Canada’s push to attract highly skilled immigrants is meeting with success, according to feedback from the MaRS Discovery District innovation hub and the OECD. In the global race for talent, Canada is emerging as a model for other nations.
Of note is Canada’s “Express Entry” (EE) program, introduced in 2015 under Stephen Harper’s Conservative government and since tweaked by the Liberals, which ranks potential immigrants for things like language proficiency, age, and relatives living in Canada. Most of these immigrants are admitted without a job offer, which differs from the majority of other OECD countries.
“Canada also has the most carefully designed and longest-standing skilled migration system in the OECD. It is widely perceived as a benchmark for other countries, and its success is evidenced by good integration outcomes,” according to the OECD report “Recruiting Immigrant Workers,” published on Aug. 13.
U.S. President Donald Trump has also praised Canada’s “merit-based” system as a good model to follow, so that “we [the United States] have people coming in that have a good track record,” he told reporters in January 2018.
“So far, the experience with the EE program has been positive and it has helped employers [startups] retain highly skilled talent,” said Sunil Macwan, who manages the Global Talent Program at MaRS Discovery District in Toronto.
Macwan provides information and advisory support to startups. He works with hiring teams and speaks with temporary foreign workers in person. MaRS houses a number of startups and is a referral partner for the government’s Global Skills Strategy and Global Talent Stream.
“Compared to all the other PR [permanent resident] programs, EE is the best and the fastest route available,” Macwan said. Under EE, candidates for selection are pooled and the highest-ranking ones are invited to apply for permanent residency.
But there is room for improvement with EE, as the OECD says that entry criteria to the pool are not well aligned with the final selection criteria.
“Providing for a single entry grid based on the core criteria for ultimate selection would simplify the system and ensure common standards,” said the OECD.
The OECD also recommends making it easier for immigrants to obtain Canadian equivalents to their foreign credentials. Often, advanced degrees obtained in foreign universities are not recognized in Canada, resulting in sometimes lengthy re-education and training while the candidate works in lower-skill-level jobs.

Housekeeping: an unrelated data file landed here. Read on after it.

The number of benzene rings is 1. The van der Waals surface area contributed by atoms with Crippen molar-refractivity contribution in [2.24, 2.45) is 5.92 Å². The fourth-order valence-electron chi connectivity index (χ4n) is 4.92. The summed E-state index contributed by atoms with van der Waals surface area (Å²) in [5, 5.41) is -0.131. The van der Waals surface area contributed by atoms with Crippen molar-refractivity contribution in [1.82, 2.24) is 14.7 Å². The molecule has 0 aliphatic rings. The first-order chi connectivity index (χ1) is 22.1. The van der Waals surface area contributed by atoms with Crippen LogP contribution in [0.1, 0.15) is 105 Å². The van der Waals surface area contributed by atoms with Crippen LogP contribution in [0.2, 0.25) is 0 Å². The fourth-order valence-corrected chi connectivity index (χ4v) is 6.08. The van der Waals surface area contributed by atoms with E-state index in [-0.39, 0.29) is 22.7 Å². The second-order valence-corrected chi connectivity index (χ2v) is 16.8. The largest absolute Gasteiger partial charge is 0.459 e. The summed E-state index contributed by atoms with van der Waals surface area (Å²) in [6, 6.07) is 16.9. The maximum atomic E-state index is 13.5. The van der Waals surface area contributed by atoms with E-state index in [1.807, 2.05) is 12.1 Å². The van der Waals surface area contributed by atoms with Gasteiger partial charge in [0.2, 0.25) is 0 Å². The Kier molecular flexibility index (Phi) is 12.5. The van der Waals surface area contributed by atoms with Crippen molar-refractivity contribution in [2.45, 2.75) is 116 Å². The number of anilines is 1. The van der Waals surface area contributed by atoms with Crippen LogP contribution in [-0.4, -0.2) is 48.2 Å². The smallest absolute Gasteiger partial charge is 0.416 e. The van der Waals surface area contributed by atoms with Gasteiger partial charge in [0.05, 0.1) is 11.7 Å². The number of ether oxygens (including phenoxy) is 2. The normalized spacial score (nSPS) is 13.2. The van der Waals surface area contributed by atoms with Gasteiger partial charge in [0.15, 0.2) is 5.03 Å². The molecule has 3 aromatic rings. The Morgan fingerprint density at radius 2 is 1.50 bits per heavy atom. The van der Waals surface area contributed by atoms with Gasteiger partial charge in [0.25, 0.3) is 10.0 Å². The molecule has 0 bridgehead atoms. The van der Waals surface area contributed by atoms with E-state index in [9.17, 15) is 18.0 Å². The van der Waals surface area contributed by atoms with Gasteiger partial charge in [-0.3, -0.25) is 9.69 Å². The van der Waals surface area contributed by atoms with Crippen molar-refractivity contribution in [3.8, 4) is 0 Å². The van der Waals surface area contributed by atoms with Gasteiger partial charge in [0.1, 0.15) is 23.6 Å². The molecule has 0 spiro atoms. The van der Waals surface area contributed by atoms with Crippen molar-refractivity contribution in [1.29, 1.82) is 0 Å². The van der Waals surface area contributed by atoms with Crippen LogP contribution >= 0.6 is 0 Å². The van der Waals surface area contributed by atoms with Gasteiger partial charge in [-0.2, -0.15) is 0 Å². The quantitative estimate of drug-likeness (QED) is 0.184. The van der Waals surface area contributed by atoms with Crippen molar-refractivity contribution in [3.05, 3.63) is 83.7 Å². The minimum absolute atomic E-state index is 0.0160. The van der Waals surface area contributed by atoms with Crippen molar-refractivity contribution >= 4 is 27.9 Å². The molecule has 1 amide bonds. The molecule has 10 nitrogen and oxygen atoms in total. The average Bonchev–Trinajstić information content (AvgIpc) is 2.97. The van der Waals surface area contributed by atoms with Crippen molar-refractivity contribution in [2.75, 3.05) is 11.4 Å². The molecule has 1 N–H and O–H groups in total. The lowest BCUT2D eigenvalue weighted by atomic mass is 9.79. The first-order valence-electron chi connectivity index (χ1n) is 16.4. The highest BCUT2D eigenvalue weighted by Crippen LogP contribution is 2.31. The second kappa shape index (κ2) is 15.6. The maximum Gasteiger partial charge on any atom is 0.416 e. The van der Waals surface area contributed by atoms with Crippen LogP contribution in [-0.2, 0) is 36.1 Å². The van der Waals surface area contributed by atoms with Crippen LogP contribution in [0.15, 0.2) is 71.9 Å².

In addition, the OECD suggests encouraging the retention of talent outside the major centres of Toronto and Vancouver by giving the provinces the ability to create their own temporary foreign workers program to suit their specific needs. For tradespeople, for example, the current immigration schemes only consider a few occupations and do not necessarily address where there are shortages of workers.
“Since 2017, our Global Skills Strategy has attracted more than 40,000 highly skilled individuals to fill critical positions, helping 1,100 Canadian companies grow and create 60,000 new jobs in the process,” said Immigration Minister Ahmed Hussen in an Aug. 13 press release. He added that the government has cut wait times from seven months to as little as 10 days.
For MaRS, the top regions that immigrants have come from via the government’s programs are Brazil, India, Eastern Europe, the United States, and Nigeria.
The skills in demand and positions filled aren’t just technical like software development, coding, and data analysis. MaRS has also filled requirements for executive-level leadership, sales and marketing, and research positions that need PhDs.
Canadian business faces its share of challenges from regulation and taxation, but the country has a very capable and well-educated workforce that is being boosted by tried-and-tested immigration policies.
Sixty percent of Canada’s foreign-born population is highly educated—the highest share among OECD countries—largely as a result of many decades of managed labour migration. More than 20 percent of people in Canada are foreign-born—one of the highest shares in the OECD.